I had a lot of trouble getting started on this one because my faith, in practice, is less “veering off the beaten path” than it is “accidentally comes across the beaten path in passing once in a blue moon”. My introduction to kemeticism, or at least to kemetic gods, was ugly, messy, and traumatic; the kind of thing you don’t talk about publicly unless you want to take the risk of being dogpiled for saying that the gods hurt you and that they were wrong to do so. Besides which, before I had ever even summoned the nerve to defy God and google the words “Egyptian pagan”, I experienced Set making it viscerally clear he wanted a romantic and sexual relationship with me. Being a 14 year old Christian at the time, I was terrified and mortified and assumed I would never be able to talk to anybody about what was happening to me. Imagine how much more incredulous I was when Heru indicated a few years later that he wanted that kind of relationship with me as well! (I had never even heard of healthy polyamory at that point!) To this day, the leader of the Kemetic Orthodoxy takes the official position that the existence of kemetic godspouses is impossible, and people like me are just too dumb to realize that the NTRW could never love us in that way. Considering how large swaths of the larger pagan community are obsessed with respectability politics, sometimes godspouses are treated as a punching bag for “normal” pagans to distance themselves from the social stigma of being a werido who worships Ra and believes in magic, to prove to themselves and others that they’re “one of the good ones”.
I don’t blame people who think that the idea of being in a serious romantic relationship with a god is weird or far-fetched, but it is it really significantly weirder than believing the gods do anything else that we believe they do? It’s not as though the idea that gods and spirits would want to have sex with, or fall in love with, mortal humans is completely unheard of in historical sources (including in some Egyptian sources that talked about goddesses having sex with Pharoahs and other royal family members). Why would gods from pre-Christian societies adhere to our modern Puritanical views of sex and romance being dirty, degrading, or a “base animal instinct” that is incompatible with genuine, serious religious faith and devotion? Why would the NTRW, with only one established online temple with a nisut and no priesthood infrastructure to support the ancient policy of only and exclusively interacting with the richest and most powerful members of their society, refuse to adapt their methods in order to gain offerings and worship? With the comparatively few historical records we have about any of the daily lives of the common people, are we really supposed to believe that it’s impossible the gods ever did anything in addition to the stuff we have that’s historically verifiable in the first place? At the end of the day, if you think that the idea is stupid you’re not going to be talked out of it; but neither are you going to convince me, or any other godspouse, that these relationships are a figment of our imagination. I wouldn’t have stopped being a devout Christian and put myself in a position where I was even further alienated from my family and culture as a minor if what I was experiencing wasn’t, to me, as real as anything else going on in my life, and if continuing to try to force myself to deny what had become my new reality, my new normal, wasn’t tearing me apart psychologically.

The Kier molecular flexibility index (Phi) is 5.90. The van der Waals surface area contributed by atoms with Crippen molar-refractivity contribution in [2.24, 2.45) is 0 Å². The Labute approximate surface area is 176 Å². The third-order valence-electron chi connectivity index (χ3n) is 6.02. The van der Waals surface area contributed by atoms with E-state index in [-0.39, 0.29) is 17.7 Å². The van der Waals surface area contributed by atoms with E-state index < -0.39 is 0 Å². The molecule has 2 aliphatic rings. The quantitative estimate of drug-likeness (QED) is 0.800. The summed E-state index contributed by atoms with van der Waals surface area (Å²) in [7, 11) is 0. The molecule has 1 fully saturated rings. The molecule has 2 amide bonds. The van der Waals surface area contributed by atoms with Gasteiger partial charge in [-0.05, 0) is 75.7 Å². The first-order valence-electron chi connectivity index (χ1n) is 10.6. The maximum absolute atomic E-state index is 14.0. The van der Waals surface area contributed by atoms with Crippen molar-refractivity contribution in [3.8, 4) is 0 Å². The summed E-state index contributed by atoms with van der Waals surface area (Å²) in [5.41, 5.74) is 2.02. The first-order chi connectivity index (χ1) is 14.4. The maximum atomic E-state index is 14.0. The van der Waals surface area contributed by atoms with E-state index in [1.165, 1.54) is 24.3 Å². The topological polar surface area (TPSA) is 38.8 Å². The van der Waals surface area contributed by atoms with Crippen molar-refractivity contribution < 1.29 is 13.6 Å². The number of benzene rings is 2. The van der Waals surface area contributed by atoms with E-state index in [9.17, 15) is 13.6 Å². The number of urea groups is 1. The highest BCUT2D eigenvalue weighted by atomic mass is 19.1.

Besides all that, I’ve always been a person for whom gods of various pantheons appear and express interest in a relationship or in working together with some regularity. I never thought this was unusual at all until I started talking to other pagans and realized that, while eclectics do exist and it’s not exactly taboo, it looks like most people generally stick to one or two pantheons at a time. I’m not sure if it’s significant or not, but it certainly makes a lot of aspects of kemeticism somewhat unusual when I have the ability to go to an entirely different pantheon’s god for work that I need to do, but don’t want to do under the supervision of the NTRW for one reason or another. I spend a not-insignificant amount of time in the astral networking with entities I’m interested in working with (or whom I may need to pay off for a favor at some point) from all over the place. My UPG regarding this is that the NTRW find it useful to have somebody they can send off to talk to a god, or anybody really, who resides in a part of the astral that they would have more trouble getting to (safely and quietly, anyways) than them: “Oh hey Smarmy, didn’t you say you were going to go talk to Loki soon? When you do, be sure to get the message to Freya that she’s invited to Sekhmet’s festival next week!” (A fake example, but you get the gist.)